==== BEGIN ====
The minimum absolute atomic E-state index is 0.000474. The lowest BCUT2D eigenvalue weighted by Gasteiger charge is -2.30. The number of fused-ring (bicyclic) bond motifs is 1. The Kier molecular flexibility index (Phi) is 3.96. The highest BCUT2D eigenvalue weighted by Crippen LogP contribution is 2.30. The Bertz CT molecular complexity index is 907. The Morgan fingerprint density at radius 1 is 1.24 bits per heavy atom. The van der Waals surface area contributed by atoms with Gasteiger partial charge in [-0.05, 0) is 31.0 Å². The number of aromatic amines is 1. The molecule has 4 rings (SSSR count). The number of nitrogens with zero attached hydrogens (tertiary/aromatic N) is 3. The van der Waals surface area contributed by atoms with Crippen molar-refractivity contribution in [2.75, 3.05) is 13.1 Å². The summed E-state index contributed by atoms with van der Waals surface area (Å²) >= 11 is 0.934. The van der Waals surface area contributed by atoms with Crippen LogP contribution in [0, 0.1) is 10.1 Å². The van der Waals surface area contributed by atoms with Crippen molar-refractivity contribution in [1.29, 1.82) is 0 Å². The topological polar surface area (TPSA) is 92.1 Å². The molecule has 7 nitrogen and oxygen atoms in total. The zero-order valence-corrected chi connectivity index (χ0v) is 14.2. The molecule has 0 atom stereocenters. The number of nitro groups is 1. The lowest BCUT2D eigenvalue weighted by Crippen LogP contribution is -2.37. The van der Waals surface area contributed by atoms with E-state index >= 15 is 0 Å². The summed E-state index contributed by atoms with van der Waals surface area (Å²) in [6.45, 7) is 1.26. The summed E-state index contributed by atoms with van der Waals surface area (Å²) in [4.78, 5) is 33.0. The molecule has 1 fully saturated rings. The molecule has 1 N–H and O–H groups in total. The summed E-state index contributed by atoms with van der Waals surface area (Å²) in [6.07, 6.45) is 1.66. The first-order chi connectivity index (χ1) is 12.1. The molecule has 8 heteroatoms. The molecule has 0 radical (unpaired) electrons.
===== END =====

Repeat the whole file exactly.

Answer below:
The minimum absolute atomic E-state index is 0.000474. The lowest BCUT2D eigenvalue weighted by Gasteiger charge is -2.30. The number of fused-ring (bicyclic) bond motifs is 1. The Kier molecular flexibility index (Phi) is 3.96. The highest BCUT2D eigenvalue weighted by Crippen LogP contribution is 2.30. The Bertz CT molecular complexity index is 907. The Morgan fingerprint density at radius 1 is 1.24 bits per heavy atom. The van der Waals surface area contributed by atoms with Gasteiger partial charge in [-0.05, 0) is 31.0 Å². The number of aromatic amines is 1. The molecule has 4 rings (SSSR count). The number of nitrogens with zero attached hydrogens (tertiary/aromatic N) is 3. The van der Waals surface area contributed by atoms with Crippen molar-refractivity contribution in [2.75, 3.05) is 13.1 Å². The summed E-state index contributed by atoms with van der Waals surface area (Å²) >= 11 is 0.934. The van der Waals surface area contributed by atoms with Crippen LogP contribution in [0, 0.1) is 10.1 Å². The van der Waals surface area contributed by atoms with Crippen molar-refractivity contribution in [1.29, 1.82) is 0 Å². The topological polar surface area (TPSA) is 92.1 Å². The molecule has 7 nitrogen and oxygen atoms in total. The zero-order valence-corrected chi connectivity index (χ0v) is 14.2. The molecule has 0 atom stereocenters. The number of nitro groups is 1. The lowest BCUT2D eigenvalue weighted by Crippen LogP contribution is -2.37. The van der Waals surface area contributed by atoms with E-state index >= 15 is 0 Å². The summed E-state index contributed by atoms with van der Waals surface area (Å²) in [6.45, 7) is 1.26. The summed E-state index contributed by atoms with van der Waals surface area (Å²) in [4.78, 5) is 33.0. The molecule has 1 fully saturated rings. The molecule has 1 N–H and O–H groups in total. The summed E-state index contributed by atoms with van der Waals surface area (Å²) in [6.07, 6.45) is 1.66. The first-order chi connectivity index (χ1) is 12.1. The molecule has 8 heteroatoms. The molecule has 0 radical (unpaired) electrons.